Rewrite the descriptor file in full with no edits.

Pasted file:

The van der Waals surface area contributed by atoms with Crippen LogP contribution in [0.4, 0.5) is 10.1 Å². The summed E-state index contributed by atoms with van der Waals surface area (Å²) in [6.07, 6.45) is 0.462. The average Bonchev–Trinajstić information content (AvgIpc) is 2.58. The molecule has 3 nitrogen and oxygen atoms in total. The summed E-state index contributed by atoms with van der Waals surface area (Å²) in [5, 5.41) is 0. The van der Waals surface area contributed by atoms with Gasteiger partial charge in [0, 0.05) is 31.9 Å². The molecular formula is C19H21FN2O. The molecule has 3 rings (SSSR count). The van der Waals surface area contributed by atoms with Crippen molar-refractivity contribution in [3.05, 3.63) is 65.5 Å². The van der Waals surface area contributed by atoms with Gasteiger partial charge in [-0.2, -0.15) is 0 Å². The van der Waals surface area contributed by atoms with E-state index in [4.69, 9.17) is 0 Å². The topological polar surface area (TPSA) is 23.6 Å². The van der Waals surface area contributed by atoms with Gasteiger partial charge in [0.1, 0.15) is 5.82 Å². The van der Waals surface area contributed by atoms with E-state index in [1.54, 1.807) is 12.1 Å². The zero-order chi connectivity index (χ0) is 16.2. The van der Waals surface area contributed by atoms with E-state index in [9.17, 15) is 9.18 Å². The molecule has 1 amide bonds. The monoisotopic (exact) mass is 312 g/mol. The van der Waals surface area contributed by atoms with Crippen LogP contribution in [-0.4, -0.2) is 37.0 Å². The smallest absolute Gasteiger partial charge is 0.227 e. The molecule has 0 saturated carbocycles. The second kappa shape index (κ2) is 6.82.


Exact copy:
The van der Waals surface area contributed by atoms with Crippen LogP contribution in [0.4, 0.5) is 10.1 Å². The summed E-state index contributed by atoms with van der Waals surface area (Å²) in [6.07, 6.45) is 0.462. The average Bonchev–Trinajstić information content (AvgIpc) is 2.58. The molecule has 3 nitrogen and oxygen atoms in total. The summed E-state index contributed by atoms with van der Waals surface area (Å²) in [5, 5.41) is 0. The van der Waals surface area contributed by atoms with Gasteiger partial charge in [0, 0.05) is 31.9 Å². The molecular formula is C19H21FN2O. The molecule has 3 rings (SSSR count). The van der Waals surface area contributed by atoms with Crippen molar-refractivity contribution in [3.05, 3.63) is 65.5 Å². The van der Waals surface area contributed by atoms with Gasteiger partial charge in [-0.2, -0.15) is 0 Å². The van der Waals surface area contributed by atoms with E-state index in [4.69, 9.17) is 0 Å². The topological polar surface area (TPSA) is 23.6 Å². The van der Waals surface area contributed by atoms with Gasteiger partial charge in [0.1, 0.15) is 5.82 Å². The van der Waals surface area contributed by atoms with E-state index in [1.54, 1.807) is 12.1 Å². The zero-order chi connectivity index (χ0) is 16.2. The van der Waals surface area contributed by atoms with E-state index in [9.17, 15) is 9.18 Å². The molecule has 1 amide bonds. The monoisotopic (exact) mass is 312 g/mol. The van der Waals surface area contributed by atoms with Crippen LogP contribution in [-0.4, -0.2) is 37.0 Å². The smallest absolute Gasteiger partial charge is 0.227 e. The molecule has 0 saturated carbocycles. The second kappa shape index (κ2) is 6.82.